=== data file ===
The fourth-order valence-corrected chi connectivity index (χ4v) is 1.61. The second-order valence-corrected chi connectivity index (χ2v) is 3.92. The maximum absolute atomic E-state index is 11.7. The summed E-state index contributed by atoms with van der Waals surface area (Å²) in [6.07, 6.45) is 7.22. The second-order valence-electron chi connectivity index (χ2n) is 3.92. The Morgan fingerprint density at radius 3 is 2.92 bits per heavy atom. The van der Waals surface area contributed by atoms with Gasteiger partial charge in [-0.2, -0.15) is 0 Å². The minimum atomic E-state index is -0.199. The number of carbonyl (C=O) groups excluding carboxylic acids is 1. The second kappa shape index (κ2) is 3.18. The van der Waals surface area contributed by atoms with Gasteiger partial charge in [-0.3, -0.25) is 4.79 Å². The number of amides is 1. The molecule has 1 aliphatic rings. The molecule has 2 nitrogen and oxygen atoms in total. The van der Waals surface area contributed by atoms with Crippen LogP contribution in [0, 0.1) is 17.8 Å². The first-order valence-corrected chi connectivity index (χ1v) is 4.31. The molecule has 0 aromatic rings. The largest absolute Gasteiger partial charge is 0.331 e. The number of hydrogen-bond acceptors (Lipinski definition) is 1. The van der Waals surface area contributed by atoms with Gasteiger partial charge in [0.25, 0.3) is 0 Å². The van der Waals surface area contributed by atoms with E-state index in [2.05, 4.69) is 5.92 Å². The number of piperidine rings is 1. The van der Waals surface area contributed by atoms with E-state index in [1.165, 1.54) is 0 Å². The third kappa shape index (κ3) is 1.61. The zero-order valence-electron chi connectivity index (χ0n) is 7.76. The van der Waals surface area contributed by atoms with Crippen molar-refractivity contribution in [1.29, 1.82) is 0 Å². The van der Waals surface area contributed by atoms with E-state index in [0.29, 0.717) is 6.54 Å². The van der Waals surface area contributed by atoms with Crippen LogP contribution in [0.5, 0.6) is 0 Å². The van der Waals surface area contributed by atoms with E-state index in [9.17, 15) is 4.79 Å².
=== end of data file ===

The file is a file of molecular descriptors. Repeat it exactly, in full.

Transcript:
The fourth-order valence-corrected chi connectivity index (χ4v) is 1.61. The second-order valence-corrected chi connectivity index (χ2v) is 3.92. The maximum absolute atomic E-state index is 11.7. The summed E-state index contributed by atoms with van der Waals surface area (Å²) in [6.07, 6.45) is 7.22. The second-order valence-electron chi connectivity index (χ2n) is 3.92. The Morgan fingerprint density at radius 3 is 2.92 bits per heavy atom. The van der Waals surface area contributed by atoms with Gasteiger partial charge in [-0.2, -0.15) is 0 Å². The minimum atomic E-state index is -0.199. The number of carbonyl (C=O) groups excluding carboxylic acids is 1. The second kappa shape index (κ2) is 3.18. The van der Waals surface area contributed by atoms with Gasteiger partial charge in [-0.3, -0.25) is 4.79 Å². The number of amides is 1. The molecule has 1 aliphatic rings. The molecule has 2 nitrogen and oxygen atoms in total. The van der Waals surface area contributed by atoms with Crippen LogP contribution in [0, 0.1) is 17.8 Å². The first-order valence-corrected chi connectivity index (χ1v) is 4.31. The molecule has 0 aromatic rings. The largest absolute Gasteiger partial charge is 0.331 e. The number of hydrogen-bond acceptors (Lipinski definition) is 1. The van der Waals surface area contributed by atoms with Gasteiger partial charge in [0.25, 0.3) is 0 Å². The van der Waals surface area contributed by atoms with E-state index in [2.05, 4.69) is 5.92 Å². The number of piperidine rings is 1. The van der Waals surface area contributed by atoms with E-state index in [1.165, 1.54) is 0 Å². The third kappa shape index (κ3) is 1.61. The zero-order valence-electron chi connectivity index (χ0n) is 7.76. The van der Waals surface area contributed by atoms with Crippen molar-refractivity contribution in [1.29, 1.82) is 0 Å². The van der Waals surface area contributed by atoms with E-state index in [0.29, 0.717) is 6.54 Å². The van der Waals surface area contributed by atoms with Crippen LogP contribution in [0.5, 0.6) is 0 Å². The van der Waals surface area contributed by atoms with E-state index in [9.17, 15) is 4.79 Å².